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Is the third time the charm? Google is certainly hoping so following the beta launch of its latest attempt at building a social network, Google+.

And that hope may not be entirely misplaced. Many of those who have Google+ accounts have positive things to say about the search behemoth's social network.

Perhaps that's because Google has learned from its mistakes, or because it may have been heavily 'inspired' by Facebook.

Whatever the case, for marketers looking to stay ahead of the curve, Google+ is certainly going to be of interest. After all, despite its past failures in the social networking space, this is still Google we're talking about.

If it gets Google+ right, you can't discount the company's ability to expose it to a significant number of people through its search presence, antitrust investigation notwithstanding.

But how should marketers play Google+? Here are a few tips.

Wait and see is better than spray and pray.

In an effort to make sure they don't miss out on the next big thing, marketers are increasingly taking a look under the hoods of new digital products. This isn't a bad thing provided that there's a well-defined strategy involved. When there isn't, marketers fall victim to a spray and pray mentality that can be counterproductive.

As it relates to Google+, one thing is clear: it won't compete with Facebook anytime soon, if ever.

That means marketers don't need to place a bet yet; there will be plenty of time to jump on Google+ if and when there's a favorable, meaningful growth trend established.

Bet on AdWords.

If and when Google introduces advertising into the network, which it almost certainly will do if the product survives, there's good reason to believe that the advertising will be AdWords or AdWords-like.

Creepy Facebook-like 'social' ad units that take advantage of data gleaned from users' social graphs? They're always a possibility, but it appears that Google is trying to recreate Facebook sans privacy invading features. If this works, and Google sticks to the approach, it may decide not to get too creative with its Google+ ad offerings.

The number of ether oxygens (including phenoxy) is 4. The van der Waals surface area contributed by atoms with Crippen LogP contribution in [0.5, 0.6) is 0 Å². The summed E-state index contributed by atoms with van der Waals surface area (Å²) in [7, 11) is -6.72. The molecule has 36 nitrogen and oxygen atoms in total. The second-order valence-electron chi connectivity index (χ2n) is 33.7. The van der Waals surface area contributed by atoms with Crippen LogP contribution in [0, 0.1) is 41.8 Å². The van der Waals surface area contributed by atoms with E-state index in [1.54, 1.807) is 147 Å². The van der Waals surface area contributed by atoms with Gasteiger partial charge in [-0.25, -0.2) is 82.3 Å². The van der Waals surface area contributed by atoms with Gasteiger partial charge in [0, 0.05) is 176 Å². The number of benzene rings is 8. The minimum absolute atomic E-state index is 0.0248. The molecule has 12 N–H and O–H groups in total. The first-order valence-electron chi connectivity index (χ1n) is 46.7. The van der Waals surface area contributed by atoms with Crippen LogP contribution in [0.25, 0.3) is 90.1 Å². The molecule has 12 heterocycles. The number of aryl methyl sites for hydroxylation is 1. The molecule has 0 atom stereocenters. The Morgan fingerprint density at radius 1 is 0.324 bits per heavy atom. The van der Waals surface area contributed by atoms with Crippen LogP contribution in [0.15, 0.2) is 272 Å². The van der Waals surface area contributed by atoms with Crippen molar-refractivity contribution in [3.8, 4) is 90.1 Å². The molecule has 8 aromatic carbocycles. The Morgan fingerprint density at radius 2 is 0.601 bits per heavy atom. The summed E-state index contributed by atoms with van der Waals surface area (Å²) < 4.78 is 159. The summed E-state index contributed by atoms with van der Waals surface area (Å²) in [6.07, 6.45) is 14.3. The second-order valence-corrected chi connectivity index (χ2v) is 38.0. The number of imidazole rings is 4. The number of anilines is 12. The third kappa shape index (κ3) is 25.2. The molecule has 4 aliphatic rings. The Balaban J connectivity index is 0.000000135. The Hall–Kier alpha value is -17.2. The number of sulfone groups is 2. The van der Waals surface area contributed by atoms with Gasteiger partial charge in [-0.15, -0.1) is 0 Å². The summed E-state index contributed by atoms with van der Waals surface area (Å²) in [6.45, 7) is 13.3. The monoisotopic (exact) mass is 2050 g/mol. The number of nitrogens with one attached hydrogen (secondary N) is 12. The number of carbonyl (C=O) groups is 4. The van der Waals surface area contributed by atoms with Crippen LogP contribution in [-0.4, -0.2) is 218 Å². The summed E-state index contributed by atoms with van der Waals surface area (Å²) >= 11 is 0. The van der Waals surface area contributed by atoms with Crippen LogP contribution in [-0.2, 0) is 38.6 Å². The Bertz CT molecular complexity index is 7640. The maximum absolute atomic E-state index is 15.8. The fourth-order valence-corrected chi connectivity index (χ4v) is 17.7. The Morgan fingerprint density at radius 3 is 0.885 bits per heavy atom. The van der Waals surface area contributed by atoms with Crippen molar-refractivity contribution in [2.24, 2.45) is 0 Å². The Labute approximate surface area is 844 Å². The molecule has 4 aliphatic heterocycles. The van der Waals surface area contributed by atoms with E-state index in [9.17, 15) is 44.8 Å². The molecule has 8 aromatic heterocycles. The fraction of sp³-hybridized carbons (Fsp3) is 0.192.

Expect a friendlier Google.

Marketers have become a huge part of the Facebook ecosystem, and it's no surprise that Facebook has cozied up to agencies and major brands. Google has made inroads on Madison Avenue in the past several years despite a rough beginning, and you can expect that it will work the angles to court marketers if and when it looks to monetize Google+.

That's because Google considers social networking crucial to its future. Even if it arguably isn't, the desire to make Google+ a success may create some interesting opportunities and incentives for marketers.

Patricio Robles

Published 30 June, 2011 by Patricio Robles

Patricio Robles is a tech reporter at Econsultancy. Follow him on Twitter.

2407 more posts from this author

Comments (6)

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UK Supplier

Hi,
I do not think so that we should say anything before the time. Let`s try it before that what is it? There may be any key factor in it that could be cause of success for it as well as for other businesses growth.
If we found in it the same thing as we are using before than there will not be any charm in it. But I personally believe that Google is such a large portal that no one can challenge it. So, wait and watch, than place any comment about it.